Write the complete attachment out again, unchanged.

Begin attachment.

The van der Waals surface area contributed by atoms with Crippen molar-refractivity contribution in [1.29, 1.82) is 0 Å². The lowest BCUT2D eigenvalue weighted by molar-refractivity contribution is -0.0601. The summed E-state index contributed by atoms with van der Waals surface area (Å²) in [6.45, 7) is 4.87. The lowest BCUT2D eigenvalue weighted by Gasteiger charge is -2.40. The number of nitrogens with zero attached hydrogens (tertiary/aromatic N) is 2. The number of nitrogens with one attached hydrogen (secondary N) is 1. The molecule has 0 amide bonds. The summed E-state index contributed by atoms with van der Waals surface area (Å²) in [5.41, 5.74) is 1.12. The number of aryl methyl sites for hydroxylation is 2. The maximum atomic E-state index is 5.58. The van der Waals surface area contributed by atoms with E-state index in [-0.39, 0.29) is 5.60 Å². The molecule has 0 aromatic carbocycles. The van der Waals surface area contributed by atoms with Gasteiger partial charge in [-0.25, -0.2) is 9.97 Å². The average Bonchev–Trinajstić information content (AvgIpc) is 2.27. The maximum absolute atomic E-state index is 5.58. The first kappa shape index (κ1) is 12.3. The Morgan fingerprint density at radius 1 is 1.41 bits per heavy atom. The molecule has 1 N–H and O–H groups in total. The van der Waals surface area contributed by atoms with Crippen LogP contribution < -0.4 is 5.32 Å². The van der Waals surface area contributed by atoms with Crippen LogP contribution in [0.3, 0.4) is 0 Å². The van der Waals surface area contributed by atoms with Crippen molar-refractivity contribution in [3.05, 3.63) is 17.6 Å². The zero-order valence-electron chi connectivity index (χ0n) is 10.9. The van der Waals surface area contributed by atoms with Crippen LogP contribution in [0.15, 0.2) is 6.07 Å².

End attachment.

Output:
The van der Waals surface area contributed by atoms with Crippen molar-refractivity contribution in [1.29, 1.82) is 0 Å². The lowest BCUT2D eigenvalue weighted by molar-refractivity contribution is -0.0601. The summed E-state index contributed by atoms with van der Waals surface area (Å²) in [6.45, 7) is 4.87. The lowest BCUT2D eigenvalue weighted by Gasteiger charge is -2.40. The number of nitrogens with zero attached hydrogens (tertiary/aromatic N) is 2. The number of nitrogens with one attached hydrogen (secondary N) is 1. The molecule has 0 amide bonds. The summed E-state index contributed by atoms with van der Waals surface area (Å²) in [5.41, 5.74) is 1.12. The number of aryl methyl sites for hydroxylation is 2. The maximum atomic E-state index is 5.58. The van der Waals surface area contributed by atoms with E-state index in [-0.39, 0.29) is 5.60 Å². The molecule has 0 aromatic carbocycles. The van der Waals surface area contributed by atoms with Gasteiger partial charge in [-0.25, -0.2) is 9.97 Å². The average Bonchev–Trinajstić information content (AvgIpc) is 2.27. The maximum absolute atomic E-state index is 5.58. The first kappa shape index (κ1) is 12.3. The Morgan fingerprint density at radius 1 is 1.41 bits per heavy atom. The molecule has 1 N–H and O–H groups in total. The van der Waals surface area contributed by atoms with Crippen LogP contribution < -0.4 is 5.32 Å². The van der Waals surface area contributed by atoms with Crippen LogP contribution in [0.3, 0.4) is 0 Å². The van der Waals surface area contributed by atoms with Crippen molar-refractivity contribution in [3.05, 3.63) is 17.6 Å². The zero-order valence-electron chi connectivity index (χ0n) is 10.9. The van der Waals surface area contributed by atoms with Crippen LogP contribution in [0.15, 0.2) is 6.07 Å².